President Ramaphosa, who has been personally involved in these deliberations for some weeks now, has appeared to support the use of pension funds to restructure Eskom but had insisted that this be within the mandates of the institutions involved. It remains to be seen just how much confidence Ramaphosa can muster this Thursday should the framework agreement be in place by then, and what comfort the financial sector can take from assurances that these investments will meet existing prudential requirements.
Assuming Ramaphosa is able to outline a bold plan which will get sufficient support, this will be confidence-enhancing, even though such a plan is unlikely at this stage to translate into actual numbers in Finance Minister Tito Mboweni’s Budget later in February.
Kingston would not be drawn on the precise proposed mechanism for restructuring Eskom’s debt, saying that this would be a separate process led by experts once broad agreement had been reached by the social partners. “Once a framework agreement is in place an appropriate instrument will need to be found.”
A mooted possibility is setting up a special purpose vehicle (SPV) to manage the restructuring, but there is no intention for the structure of the SPV to be agreed between now and Thursday in time for the SONA.
Kingston says the government guarantees Eskom’s debt, implicitly or explicitly. The credit rating agencies already include the contingent liabilities or guarantees which the government has agreed on the debt of state enterprises, most of which is that of Eskom. He says that depending on the structure, the vehicle or instrument can extinguish or assume the debt.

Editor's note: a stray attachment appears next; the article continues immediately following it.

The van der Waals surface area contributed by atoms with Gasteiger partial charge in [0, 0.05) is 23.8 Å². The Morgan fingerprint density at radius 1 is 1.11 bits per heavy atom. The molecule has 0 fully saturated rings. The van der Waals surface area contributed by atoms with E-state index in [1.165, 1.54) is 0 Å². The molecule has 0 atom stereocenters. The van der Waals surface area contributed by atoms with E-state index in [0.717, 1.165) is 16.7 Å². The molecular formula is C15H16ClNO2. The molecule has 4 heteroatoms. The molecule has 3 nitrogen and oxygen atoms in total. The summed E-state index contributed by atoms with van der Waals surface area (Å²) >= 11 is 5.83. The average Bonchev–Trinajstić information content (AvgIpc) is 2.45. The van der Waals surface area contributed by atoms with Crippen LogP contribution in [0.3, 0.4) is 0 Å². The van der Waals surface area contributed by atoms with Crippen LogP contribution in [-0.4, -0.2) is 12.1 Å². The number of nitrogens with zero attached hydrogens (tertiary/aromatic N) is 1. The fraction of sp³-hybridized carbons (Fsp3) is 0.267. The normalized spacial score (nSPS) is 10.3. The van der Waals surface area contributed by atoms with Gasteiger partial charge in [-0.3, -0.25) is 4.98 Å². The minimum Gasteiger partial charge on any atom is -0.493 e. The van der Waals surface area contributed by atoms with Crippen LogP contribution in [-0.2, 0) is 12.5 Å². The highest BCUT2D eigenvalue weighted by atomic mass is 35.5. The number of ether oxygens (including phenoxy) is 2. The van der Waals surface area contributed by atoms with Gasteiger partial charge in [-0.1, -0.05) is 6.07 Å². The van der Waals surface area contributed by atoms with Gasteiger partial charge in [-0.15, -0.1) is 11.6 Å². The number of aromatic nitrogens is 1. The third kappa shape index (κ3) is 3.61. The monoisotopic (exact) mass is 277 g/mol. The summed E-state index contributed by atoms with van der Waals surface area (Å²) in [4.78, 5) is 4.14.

“We are saying the Government Employees Pension Fund (GEPF) is a potential source of funding like all other public and private, both domestic and international, financial institutions,” says Kingston.
He stresses too, that what is under discussion will not be a “quick fix”. Once a broad agreement is in place, workstreams are likely to be set up to look at various financial options in detail. This part of the exercise will likely consider what support can be put in place to ensure that the SPV investors get appropriate returns on their funds.
All parties see the operational performance by Eskom to be key in any proposed restructuring.
If the Public Investment Corporation (PIC) is indeed able to consider debt to equity conversion, any such conversion should be contingent, says Investec Asset Management’s Nazmeera Moola, writing for Business Maverick.